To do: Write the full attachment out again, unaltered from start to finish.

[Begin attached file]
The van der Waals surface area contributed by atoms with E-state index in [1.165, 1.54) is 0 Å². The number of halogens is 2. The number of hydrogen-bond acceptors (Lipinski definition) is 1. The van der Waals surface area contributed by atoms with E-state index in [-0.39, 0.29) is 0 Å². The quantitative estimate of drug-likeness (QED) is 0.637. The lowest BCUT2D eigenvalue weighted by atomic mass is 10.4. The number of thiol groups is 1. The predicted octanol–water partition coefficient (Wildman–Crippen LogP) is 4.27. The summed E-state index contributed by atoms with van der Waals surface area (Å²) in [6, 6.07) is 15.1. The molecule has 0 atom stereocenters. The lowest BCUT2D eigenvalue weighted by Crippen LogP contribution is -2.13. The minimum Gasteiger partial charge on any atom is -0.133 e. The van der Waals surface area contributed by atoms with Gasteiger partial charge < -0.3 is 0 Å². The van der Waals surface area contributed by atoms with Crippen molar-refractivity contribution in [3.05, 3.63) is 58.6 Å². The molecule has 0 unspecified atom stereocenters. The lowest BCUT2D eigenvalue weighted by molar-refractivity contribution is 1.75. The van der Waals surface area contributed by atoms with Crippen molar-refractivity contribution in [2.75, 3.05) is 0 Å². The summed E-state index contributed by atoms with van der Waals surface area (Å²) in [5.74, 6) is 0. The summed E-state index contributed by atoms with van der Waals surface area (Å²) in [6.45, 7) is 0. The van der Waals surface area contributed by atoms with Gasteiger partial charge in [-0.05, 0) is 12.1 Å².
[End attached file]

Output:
The van der Waals surface area contributed by atoms with E-state index in [1.165, 1.54) is 0 Å². The number of halogens is 2. The number of hydrogen-bond acceptors (Lipinski definition) is 1. The van der Waals surface area contributed by atoms with E-state index in [-0.39, 0.29) is 0 Å². The quantitative estimate of drug-likeness (QED) is 0.637. The lowest BCUT2D eigenvalue weighted by atomic mass is 10.4. The number of thiol groups is 1. The predicted octanol–water partition coefficient (Wildman–Crippen LogP) is 4.27. The summed E-state index contributed by atoms with van der Waals surface area (Å²) in [6, 6.07) is 15.1. The molecule has 0 atom stereocenters. The lowest BCUT2D eigenvalue weighted by Crippen LogP contribution is -2.13. The minimum Gasteiger partial charge on any atom is -0.133 e. The van der Waals surface area contributed by atoms with Gasteiger partial charge < -0.3 is 0 Å². The van der Waals surface area contributed by atoms with Crippen molar-refractivity contribution in [3.05, 3.63) is 58.6 Å². The molecule has 0 unspecified atom stereocenters. The lowest BCUT2D eigenvalue weighted by molar-refractivity contribution is 1.75. The van der Waals surface area contributed by atoms with Crippen molar-refractivity contribution in [2.75, 3.05) is 0 Å². The summed E-state index contributed by atoms with van der Waals surface area (Å²) in [5.74, 6) is 0. The summed E-state index contributed by atoms with van der Waals surface area (Å²) in [6.45, 7) is 0. The van der Waals surface area contributed by atoms with Gasteiger partial charge in [-0.05, 0) is 12.1 Å².